White's support for the convention movement redoubled after the Niagara Movement, and in 1906 he organized the Georgia Equal Rights Convention which brought together leaders such as John Hope, W. E. B. Du Bois, Bishop Henry McNeil Turner, Judson Lyons, J. Max Barber, A. D. Williams and many others. The organization was very vocal and wide reaching in its calls, advocating an end to Jim Crow cars on railroads, allowing African Americans to join the Georgia militia and serve on juries, better educational facilities for blacks, a more just judicial system, opposition to disfranchisement attempts, and many others. White, who was a conservative, delivered the presidential address, but anti-Booker T. Washington leader Du Boise delivered the keynote speech.[13][14]

In September 1906, the White wrote in the Georgia Baptist against the rioters involved in the Atlanta Riots. As a result, hostile whites threatened to burn down his printing office and home and kill him if he did not leave the city. White and his friend, George Sale, went to the mayor of Augusta to ask for protection. The mayor promised to try, but recommended White to leave the city, and White fled.[15] White had nearly been lynched in 1900 and 1901, and fled to South Carolina until October. When he returned to Augusta, his tone turned against anti-lynching leaders such as William J. Northen, calling for inter-racial cooperation.[16]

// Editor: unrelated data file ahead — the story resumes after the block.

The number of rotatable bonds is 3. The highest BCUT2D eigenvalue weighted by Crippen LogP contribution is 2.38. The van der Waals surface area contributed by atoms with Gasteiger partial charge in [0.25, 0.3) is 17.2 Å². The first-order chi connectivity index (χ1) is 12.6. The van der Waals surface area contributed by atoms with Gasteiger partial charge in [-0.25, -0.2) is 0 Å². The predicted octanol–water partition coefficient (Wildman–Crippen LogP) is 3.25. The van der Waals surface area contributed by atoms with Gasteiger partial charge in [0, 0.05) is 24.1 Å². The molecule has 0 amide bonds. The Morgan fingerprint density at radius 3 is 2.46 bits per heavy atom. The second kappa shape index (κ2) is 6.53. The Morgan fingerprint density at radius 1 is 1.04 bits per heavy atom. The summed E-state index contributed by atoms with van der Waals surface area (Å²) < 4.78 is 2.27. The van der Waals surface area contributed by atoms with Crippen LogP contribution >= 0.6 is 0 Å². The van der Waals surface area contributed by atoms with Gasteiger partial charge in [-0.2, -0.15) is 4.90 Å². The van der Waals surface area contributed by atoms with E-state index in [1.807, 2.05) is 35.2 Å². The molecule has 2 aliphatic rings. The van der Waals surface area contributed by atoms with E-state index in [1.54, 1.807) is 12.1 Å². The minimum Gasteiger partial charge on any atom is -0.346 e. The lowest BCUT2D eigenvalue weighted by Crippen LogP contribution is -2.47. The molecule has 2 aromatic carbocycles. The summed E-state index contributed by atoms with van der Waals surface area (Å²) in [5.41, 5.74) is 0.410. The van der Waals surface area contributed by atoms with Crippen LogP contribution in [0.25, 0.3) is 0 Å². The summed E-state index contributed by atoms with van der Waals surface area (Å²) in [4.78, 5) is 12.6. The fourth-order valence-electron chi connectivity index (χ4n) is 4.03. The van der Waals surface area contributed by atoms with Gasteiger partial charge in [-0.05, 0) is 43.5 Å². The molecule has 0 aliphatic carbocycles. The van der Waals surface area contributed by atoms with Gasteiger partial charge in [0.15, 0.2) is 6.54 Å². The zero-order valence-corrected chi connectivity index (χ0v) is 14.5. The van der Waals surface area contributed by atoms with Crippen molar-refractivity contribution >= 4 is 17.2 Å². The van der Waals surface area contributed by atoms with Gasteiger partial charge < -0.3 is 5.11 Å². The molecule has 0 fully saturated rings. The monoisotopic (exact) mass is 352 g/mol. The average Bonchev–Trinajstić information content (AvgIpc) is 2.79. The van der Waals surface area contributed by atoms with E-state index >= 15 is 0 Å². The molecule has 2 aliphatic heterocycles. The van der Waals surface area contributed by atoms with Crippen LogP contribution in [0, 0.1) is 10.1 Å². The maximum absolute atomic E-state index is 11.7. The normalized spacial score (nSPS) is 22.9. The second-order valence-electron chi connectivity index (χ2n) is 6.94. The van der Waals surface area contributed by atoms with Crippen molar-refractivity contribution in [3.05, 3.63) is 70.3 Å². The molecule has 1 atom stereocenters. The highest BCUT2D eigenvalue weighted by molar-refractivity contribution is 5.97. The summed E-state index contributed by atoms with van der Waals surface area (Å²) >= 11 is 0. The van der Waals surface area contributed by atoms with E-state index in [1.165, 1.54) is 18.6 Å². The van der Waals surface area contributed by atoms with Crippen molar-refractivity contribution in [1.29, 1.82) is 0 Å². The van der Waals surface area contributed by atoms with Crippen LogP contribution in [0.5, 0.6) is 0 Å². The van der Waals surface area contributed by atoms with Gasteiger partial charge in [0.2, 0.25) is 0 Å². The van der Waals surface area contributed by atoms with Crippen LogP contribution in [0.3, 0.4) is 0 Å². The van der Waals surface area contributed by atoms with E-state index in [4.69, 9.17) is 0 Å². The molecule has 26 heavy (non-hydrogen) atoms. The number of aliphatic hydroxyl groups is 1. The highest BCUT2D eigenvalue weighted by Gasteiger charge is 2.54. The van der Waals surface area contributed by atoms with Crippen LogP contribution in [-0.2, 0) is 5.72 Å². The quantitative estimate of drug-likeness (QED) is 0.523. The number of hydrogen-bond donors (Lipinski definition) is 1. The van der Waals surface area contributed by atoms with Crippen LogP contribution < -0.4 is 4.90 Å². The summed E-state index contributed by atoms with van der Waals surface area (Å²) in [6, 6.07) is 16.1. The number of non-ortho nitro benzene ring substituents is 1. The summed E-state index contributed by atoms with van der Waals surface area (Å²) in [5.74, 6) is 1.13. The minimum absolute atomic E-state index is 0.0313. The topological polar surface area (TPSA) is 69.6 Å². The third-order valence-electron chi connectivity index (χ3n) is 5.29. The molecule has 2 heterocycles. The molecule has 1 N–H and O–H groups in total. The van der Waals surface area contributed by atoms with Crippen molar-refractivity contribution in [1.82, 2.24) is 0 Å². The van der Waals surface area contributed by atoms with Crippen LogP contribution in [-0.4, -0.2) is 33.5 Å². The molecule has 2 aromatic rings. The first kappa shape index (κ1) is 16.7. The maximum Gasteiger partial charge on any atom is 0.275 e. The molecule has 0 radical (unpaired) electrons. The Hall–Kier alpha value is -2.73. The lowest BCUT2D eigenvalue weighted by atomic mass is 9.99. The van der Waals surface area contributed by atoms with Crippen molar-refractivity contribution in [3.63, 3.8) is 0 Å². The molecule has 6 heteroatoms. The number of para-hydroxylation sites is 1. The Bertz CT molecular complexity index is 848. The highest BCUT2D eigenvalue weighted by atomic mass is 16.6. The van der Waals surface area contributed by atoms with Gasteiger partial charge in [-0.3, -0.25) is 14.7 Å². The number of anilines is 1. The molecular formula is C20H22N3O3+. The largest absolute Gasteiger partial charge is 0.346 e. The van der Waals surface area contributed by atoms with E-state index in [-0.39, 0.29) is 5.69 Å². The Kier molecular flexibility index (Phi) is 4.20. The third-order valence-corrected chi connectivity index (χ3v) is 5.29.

Personal life and death[edit]

He married Josephine in 1856,[2] Josephine died in 1903.[17]

White's son, Lucian Hayden White, became associate editor and assistant business manager at the paper.[1]

White died April 17, 1913, in Augusta.[18]


  1. ^ a b c d e f g h i j k l m n o Pegues, Albert Witherspoon. Our Baptist Ministers and Schools. Willey & Company, 1892. p526-539
  2. ^ a b Davis 1998, p28
  3. ^ Jefferson, Alexander, and Lewis H. Carlson. Red Tail Captured, Red Tail Free: Memoirs of a Tuskegee Airman and POW. No. 5. Fordham Univ Press, 2005. p5